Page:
Cullen Baker was a truly despicable man. The complicity of whites and Doc Quinn, who helped him commit his horrendous acts, was not much better. Baker's notoriety is still acknowledged in some parts of East Texas and southern Arkansas; there's even a "Cullen Baker Festival" held annually in Bloomburg, Cass County, Texas. Orr and Baker's confrontation is reenacted, and the festival benefits the community' volunteer fire department. At least some good can come from this monster.

1869_Apr_14_Quachita_Telegraph_Cullen_Ba
1869_Apr_14_Quachita_Telegraph_Cullen_Ba

Newspapers reported on Cullen's death but portrayed him as a wayward"desperado" instead of the serial killer he was. This 1869 newspaper account actually made up scenarios, with dialogue, to romanticize Baker. Baker's treatment by the press (and later, by local historians) helped to mythologize the murderous and supremacist gangs of the post-Civil War period, creating narratives of "valor" and "lost cause" that have no basis in truth.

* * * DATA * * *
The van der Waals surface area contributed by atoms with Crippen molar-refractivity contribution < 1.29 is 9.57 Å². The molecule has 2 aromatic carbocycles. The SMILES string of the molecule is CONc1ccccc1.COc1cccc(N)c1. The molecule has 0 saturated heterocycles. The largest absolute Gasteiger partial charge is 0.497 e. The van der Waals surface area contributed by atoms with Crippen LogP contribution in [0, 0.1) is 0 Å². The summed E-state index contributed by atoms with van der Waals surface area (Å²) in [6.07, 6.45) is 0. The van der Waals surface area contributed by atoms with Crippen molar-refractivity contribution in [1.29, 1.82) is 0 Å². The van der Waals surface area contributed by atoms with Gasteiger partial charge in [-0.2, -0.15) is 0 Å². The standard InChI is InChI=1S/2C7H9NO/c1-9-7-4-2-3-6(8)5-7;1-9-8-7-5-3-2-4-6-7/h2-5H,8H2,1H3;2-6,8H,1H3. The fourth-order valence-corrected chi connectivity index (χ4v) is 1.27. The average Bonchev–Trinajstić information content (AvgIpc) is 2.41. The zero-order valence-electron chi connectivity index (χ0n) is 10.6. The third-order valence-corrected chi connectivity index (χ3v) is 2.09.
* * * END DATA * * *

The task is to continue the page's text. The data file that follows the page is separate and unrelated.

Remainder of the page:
Baker_area-986x1234
Baker_area-986x1234

Geography of crime: the areas circled in red are where Cullen Baker lived and conducted his crimes; this give the reader the perspective of Baker's negative influence in the region. This is Cass County in 1937 (US Bureau of Chem & Soil).

1869_Apr_14_Quachita_Telegraph_Cullen_Ba
1869_Apr_14_Quachita_Telegraph_Cullen_Ba

Newspapers reported on Cullen's death but portrayed him as a wayward"desperado" instead of the serial killer he was. This 1869 newspaper account actually made up scenarios, with dialogue, to romanticize Baker. Baker's treatment by the press (and later, by local historians) helped to mythologize the murderous and supremacist gangs of the post-Civil War period, creating narratives of "valor" and "lost cause" that have no basis in truth.